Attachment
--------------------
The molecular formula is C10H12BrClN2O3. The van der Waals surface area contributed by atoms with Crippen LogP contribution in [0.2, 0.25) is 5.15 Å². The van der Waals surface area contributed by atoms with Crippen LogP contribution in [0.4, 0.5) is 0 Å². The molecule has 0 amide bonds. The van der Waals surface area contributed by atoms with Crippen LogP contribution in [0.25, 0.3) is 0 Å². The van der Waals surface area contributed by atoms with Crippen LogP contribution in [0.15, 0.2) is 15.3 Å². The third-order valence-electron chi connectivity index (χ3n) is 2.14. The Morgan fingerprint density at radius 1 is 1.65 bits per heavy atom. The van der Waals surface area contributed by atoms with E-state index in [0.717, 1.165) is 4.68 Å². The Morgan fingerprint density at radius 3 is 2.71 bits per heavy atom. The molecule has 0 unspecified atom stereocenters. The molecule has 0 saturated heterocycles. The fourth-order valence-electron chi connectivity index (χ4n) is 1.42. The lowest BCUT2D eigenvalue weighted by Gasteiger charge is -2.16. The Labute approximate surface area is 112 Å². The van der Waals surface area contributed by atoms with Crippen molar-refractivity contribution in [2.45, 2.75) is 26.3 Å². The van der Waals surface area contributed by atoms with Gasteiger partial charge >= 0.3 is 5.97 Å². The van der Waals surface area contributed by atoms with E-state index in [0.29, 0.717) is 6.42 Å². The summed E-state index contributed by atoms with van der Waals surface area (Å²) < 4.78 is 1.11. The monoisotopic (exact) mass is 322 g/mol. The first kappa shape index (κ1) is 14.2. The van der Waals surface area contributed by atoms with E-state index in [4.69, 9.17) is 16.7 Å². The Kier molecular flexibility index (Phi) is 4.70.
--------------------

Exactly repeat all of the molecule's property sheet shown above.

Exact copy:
The molecular formula is C10H12BrClN2O3. The van der Waals surface area contributed by atoms with Crippen LogP contribution in [0.2, 0.25) is 5.15 Å². The van der Waals surface area contributed by atoms with Crippen LogP contribution in [0.4, 0.5) is 0 Å². The molecule has 0 amide bonds. The van der Waals surface area contributed by atoms with Crippen LogP contribution in [0.25, 0.3) is 0 Å². The van der Waals surface area contributed by atoms with Crippen LogP contribution in [0.15, 0.2) is 15.3 Å². The third-order valence-electron chi connectivity index (χ3n) is 2.14. The Morgan fingerprint density at radius 1 is 1.65 bits per heavy atom. The van der Waals surface area contributed by atoms with E-state index in [0.717, 1.165) is 4.68 Å². The Morgan fingerprint density at radius 3 is 2.71 bits per heavy atom. The molecule has 0 unspecified atom stereocenters. The molecule has 0 saturated heterocycles. The fourth-order valence-electron chi connectivity index (χ4n) is 1.42. The lowest BCUT2D eigenvalue weighted by Gasteiger charge is -2.16. The Labute approximate surface area is 112 Å². The van der Waals surface area contributed by atoms with Crippen molar-refractivity contribution in [2.45, 2.75) is 26.3 Å². The van der Waals surface area contributed by atoms with Gasteiger partial charge >= 0.3 is 5.97 Å². The van der Waals surface area contributed by atoms with E-state index in [0.29, 0.717) is 6.42 Å². The summed E-state index contributed by atoms with van der Waals surface area (Å²) < 4.78 is 1.11. The monoisotopic (exact) mass is 322 g/mol. The first kappa shape index (κ1) is 14.2. The van der Waals surface area contributed by atoms with E-state index in [4.69, 9.17) is 16.7 Å². The Kier molecular flexibility index (Phi) is 4.70.